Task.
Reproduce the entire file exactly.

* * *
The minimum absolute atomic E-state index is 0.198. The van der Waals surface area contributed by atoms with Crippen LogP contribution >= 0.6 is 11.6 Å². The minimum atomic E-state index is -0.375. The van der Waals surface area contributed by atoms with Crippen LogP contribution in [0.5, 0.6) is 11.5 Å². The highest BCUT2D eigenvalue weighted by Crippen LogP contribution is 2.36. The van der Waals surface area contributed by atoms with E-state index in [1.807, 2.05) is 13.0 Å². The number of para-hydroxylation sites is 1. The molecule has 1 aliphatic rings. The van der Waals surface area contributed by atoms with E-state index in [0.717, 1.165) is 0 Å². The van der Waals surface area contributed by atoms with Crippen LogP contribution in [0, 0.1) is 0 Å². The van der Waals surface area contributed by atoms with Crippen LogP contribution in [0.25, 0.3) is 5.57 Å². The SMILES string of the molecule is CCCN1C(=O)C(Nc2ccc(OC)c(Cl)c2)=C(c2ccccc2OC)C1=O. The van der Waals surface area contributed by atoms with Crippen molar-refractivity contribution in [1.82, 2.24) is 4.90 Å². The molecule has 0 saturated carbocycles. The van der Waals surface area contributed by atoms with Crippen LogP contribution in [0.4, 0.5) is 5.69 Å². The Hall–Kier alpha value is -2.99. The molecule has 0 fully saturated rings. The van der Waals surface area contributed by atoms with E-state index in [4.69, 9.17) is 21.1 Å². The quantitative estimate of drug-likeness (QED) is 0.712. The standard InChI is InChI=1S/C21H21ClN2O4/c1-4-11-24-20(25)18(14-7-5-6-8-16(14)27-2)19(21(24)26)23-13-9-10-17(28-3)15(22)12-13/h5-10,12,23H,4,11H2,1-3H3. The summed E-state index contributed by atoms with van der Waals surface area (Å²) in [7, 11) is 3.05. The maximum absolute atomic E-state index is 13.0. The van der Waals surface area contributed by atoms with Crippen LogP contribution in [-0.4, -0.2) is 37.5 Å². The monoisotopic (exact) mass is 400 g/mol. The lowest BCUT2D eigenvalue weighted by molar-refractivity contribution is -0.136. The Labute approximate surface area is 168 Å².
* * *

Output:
The minimum absolute atomic E-state index is 0.198. The van der Waals surface area contributed by atoms with Crippen LogP contribution >= 0.6 is 11.6 Å². The minimum atomic E-state index is -0.375. The van der Waals surface area contributed by atoms with Crippen LogP contribution in [0.5, 0.6) is 11.5 Å². The highest BCUT2D eigenvalue weighted by Crippen LogP contribution is 2.36. The van der Waals surface area contributed by atoms with E-state index in [1.807, 2.05) is 13.0 Å². The number of para-hydroxylation sites is 1. The molecule has 1 aliphatic rings. The van der Waals surface area contributed by atoms with E-state index in [0.717, 1.165) is 0 Å². The van der Waals surface area contributed by atoms with Crippen LogP contribution in [0, 0.1) is 0 Å². The van der Waals surface area contributed by atoms with Crippen LogP contribution in [0.25, 0.3) is 5.57 Å². The SMILES string of the molecule is CCCN1C(=O)C(Nc2ccc(OC)c(Cl)c2)=C(c2ccccc2OC)C1=O. The van der Waals surface area contributed by atoms with Crippen molar-refractivity contribution in [1.82, 2.24) is 4.90 Å². The molecule has 0 saturated carbocycles. The van der Waals surface area contributed by atoms with Crippen LogP contribution in [0.4, 0.5) is 5.69 Å². The Hall–Kier alpha value is -2.99. The molecule has 0 fully saturated rings. The van der Waals surface area contributed by atoms with E-state index in [4.69, 9.17) is 21.1 Å². The quantitative estimate of drug-likeness (QED) is 0.712. The standard InChI is InChI=1S/C21H21ClN2O4/c1-4-11-24-20(25)18(14-7-5-6-8-16(14)27-2)19(21(24)26)23-13-9-10-17(28-3)15(22)12-13/h5-10,12,23H,4,11H2,1-3H3. The summed E-state index contributed by atoms with van der Waals surface area (Å²) in [7, 11) is 3.05. The maximum absolute atomic E-state index is 13.0. The van der Waals surface area contributed by atoms with Crippen LogP contribution in [-0.4, -0.2) is 37.5 Å². The monoisotopic (exact) mass is 400 g/mol. The lowest BCUT2D eigenvalue weighted by molar-refractivity contribution is -0.136. The Labute approximate surface area is 168 Å².